Russia’s Optical Museum: a blend of education and entertainment
Saint Petersburg –The Optical Museum in Saint Petersburg is the first Russian interactive educational exposition. It was created as a part of the innovative educational programme of the National Research University of Information Technologies, Mechanics and Optics (ITMO).
It is located in one of ITMO University’s buildings which was the house of a very famous Russian merchant called Eliseyev (before the revolution), and was the “birthplace of holography,” according to Professor Sergei Stafeev of the Faculty of Physics and Engineering at ITMO University.
As part of a media trip organised by ITMO University, DNE Buzz was invited along and had the chance to tour the museum and learn about its exhibitions. The museum contains 11 halls which recount the history of optics and modern technologies, each exhibit illustrates a particular optical phenomenon.
Stafeev said that the museum is not only for holograms but it is also interested in all optical phenomena. He explained that the museum is about 400 sqm, and holds about 200 different exhibits about holography and all optical phenomena, mirrors, and history of optics.
The museum aims to activate the concept of edutainment, which mixes education with entertainment, to make scientific knowledge more interesting for audience, particularly children.
Visitors to the museum can freeze their own shadow, become the lord of particles, and even fly a little. The interactive format in the museum gives visitors the opportunity to study science with interest.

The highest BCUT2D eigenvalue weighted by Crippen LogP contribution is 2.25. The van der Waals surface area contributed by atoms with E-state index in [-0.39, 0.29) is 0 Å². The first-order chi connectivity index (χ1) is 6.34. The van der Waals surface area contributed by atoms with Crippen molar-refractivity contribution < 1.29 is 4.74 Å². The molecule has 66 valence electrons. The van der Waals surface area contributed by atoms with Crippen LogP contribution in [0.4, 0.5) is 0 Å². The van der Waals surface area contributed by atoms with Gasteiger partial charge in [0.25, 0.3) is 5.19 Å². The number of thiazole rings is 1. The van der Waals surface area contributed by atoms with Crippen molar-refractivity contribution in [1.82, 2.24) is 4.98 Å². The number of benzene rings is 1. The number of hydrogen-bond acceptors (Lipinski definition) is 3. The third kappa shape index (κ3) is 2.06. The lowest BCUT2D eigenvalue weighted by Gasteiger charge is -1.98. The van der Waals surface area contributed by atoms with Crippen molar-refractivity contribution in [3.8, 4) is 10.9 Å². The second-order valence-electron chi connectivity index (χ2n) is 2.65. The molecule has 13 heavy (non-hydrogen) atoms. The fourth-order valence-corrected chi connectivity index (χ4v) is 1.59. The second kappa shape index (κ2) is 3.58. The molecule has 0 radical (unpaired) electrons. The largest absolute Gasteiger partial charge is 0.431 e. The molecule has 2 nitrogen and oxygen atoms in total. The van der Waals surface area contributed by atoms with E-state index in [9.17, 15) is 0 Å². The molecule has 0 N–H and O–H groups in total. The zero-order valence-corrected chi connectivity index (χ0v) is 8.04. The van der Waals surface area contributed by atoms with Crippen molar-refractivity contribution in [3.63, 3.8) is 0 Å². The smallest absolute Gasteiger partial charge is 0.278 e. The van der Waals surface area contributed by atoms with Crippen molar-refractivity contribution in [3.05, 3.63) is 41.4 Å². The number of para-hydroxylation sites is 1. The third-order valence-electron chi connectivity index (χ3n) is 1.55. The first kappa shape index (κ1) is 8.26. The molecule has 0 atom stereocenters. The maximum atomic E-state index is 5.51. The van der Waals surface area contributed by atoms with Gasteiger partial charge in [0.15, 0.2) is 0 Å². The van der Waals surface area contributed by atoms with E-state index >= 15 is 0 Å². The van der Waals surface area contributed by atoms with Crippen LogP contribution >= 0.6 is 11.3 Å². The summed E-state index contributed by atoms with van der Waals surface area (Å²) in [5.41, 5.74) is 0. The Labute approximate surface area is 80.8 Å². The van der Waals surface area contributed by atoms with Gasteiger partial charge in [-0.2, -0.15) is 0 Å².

In 2015, the museum hosted the Magic of Light exhibition organised by ITMO University, in cooperation with the Greek Hellenic Institute of Holography. In 2016, the museum held the Living Light Exhibition (Light Alive), which told visitors about the magical and beautiful properties of light. Magic of Light made a trip to Moscow (2016) and Shanghai (2019).
Stafeev noted that the museum has one of the best types of holograms in the world, called OptoClones, which is an ultra-realistic full-colour hologram that creates the illusion of the physical presence of a three-dimensional object. The project was recognized in 2015 by the International Association of Holography as the best project.
The holograms include some of the most popular treasures of the Russian Empire: Fabergé Imperial Easter Eggs and objects from the Moscow Diamond Fund.
“We have a dream to prepare the OptoClones from the best treasures of the most famous worldwide museums, and if we did that, we can prepare an absolute unique holographic museum,” Stafeev said. He explained further that this technique could be used after that in metropolitan cities to display international treasures.
“If you really like to know some science, you need to know the history of this science. In 1961, one of the students of our institution, Yuri Denisyuk, started to think about a three-dimensional image of the real object and then invented volume holography; the process used to make white light reflection holograms,” said Stafeev.
He added that in 1962 Denisyuk invented the method of image recording in three-dimensional environments allowing one to save information about phase, amplitude, and the spectral structure of the wave coming from an object. Denisyuk also used mercury arc lamps as a light source.